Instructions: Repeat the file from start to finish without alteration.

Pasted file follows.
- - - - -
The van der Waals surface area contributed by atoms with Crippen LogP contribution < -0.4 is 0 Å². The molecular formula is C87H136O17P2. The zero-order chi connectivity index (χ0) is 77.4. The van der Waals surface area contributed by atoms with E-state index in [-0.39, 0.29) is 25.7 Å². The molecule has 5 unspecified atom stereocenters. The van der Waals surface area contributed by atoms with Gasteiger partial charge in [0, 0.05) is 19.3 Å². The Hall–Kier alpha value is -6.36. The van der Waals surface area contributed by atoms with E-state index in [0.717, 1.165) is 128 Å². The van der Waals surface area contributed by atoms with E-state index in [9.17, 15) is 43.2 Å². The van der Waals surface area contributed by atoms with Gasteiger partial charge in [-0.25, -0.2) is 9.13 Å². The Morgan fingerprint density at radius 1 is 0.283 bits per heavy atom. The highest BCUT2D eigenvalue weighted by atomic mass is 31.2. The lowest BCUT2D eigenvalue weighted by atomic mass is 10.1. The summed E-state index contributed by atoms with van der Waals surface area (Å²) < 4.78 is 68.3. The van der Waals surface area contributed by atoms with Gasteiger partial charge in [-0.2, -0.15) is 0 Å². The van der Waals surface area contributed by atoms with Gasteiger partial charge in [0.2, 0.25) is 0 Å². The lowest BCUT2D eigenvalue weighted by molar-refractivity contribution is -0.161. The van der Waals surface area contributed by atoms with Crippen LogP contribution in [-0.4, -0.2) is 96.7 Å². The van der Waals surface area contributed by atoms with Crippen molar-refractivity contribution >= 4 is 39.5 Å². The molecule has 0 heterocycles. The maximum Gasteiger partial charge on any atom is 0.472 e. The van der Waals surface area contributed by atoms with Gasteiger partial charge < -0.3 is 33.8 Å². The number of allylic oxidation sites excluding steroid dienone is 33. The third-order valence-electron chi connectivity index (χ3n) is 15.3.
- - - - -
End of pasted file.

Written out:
The van der Waals surface area contributed by atoms with Crippen LogP contribution < -0.4 is 0 Å². The molecular formula is C87H136O17P2. The zero-order chi connectivity index (χ0) is 77.4. The van der Waals surface area contributed by atoms with E-state index in [-0.39, 0.29) is 25.7 Å². The molecule has 5 unspecified atom stereocenters. The van der Waals surface area contributed by atoms with Gasteiger partial charge in [0, 0.05) is 19.3 Å². The Hall–Kier alpha value is -6.36. The van der Waals surface area contributed by atoms with E-state index in [0.717, 1.165) is 128 Å². The van der Waals surface area contributed by atoms with E-state index in [9.17, 15) is 43.2 Å². The van der Waals surface area contributed by atoms with Gasteiger partial charge in [-0.25, -0.2) is 9.13 Å². The Morgan fingerprint density at radius 1 is 0.283 bits per heavy atom. The highest BCUT2D eigenvalue weighted by atomic mass is 31.2. The lowest BCUT2D eigenvalue weighted by atomic mass is 10.1. The summed E-state index contributed by atoms with van der Waals surface area (Å²) < 4.78 is 68.3. The van der Waals surface area contributed by atoms with Gasteiger partial charge in [-0.2, -0.15) is 0 Å². The van der Waals surface area contributed by atoms with Gasteiger partial charge in [0.2, 0.25) is 0 Å². The lowest BCUT2D eigenvalue weighted by molar-refractivity contribution is -0.161. The van der Waals surface area contributed by atoms with Crippen LogP contribution in [-0.4, -0.2) is 96.7 Å². The van der Waals surface area contributed by atoms with Crippen molar-refractivity contribution >= 4 is 39.5 Å². The molecule has 0 heterocycles. The maximum Gasteiger partial charge on any atom is 0.472 e. The van der Waals surface area contributed by atoms with Gasteiger partial charge < -0.3 is 33.8 Å². The number of allylic oxidation sites excluding steroid dienone is 33. The third-order valence-electron chi connectivity index (χ3n) is 15.3.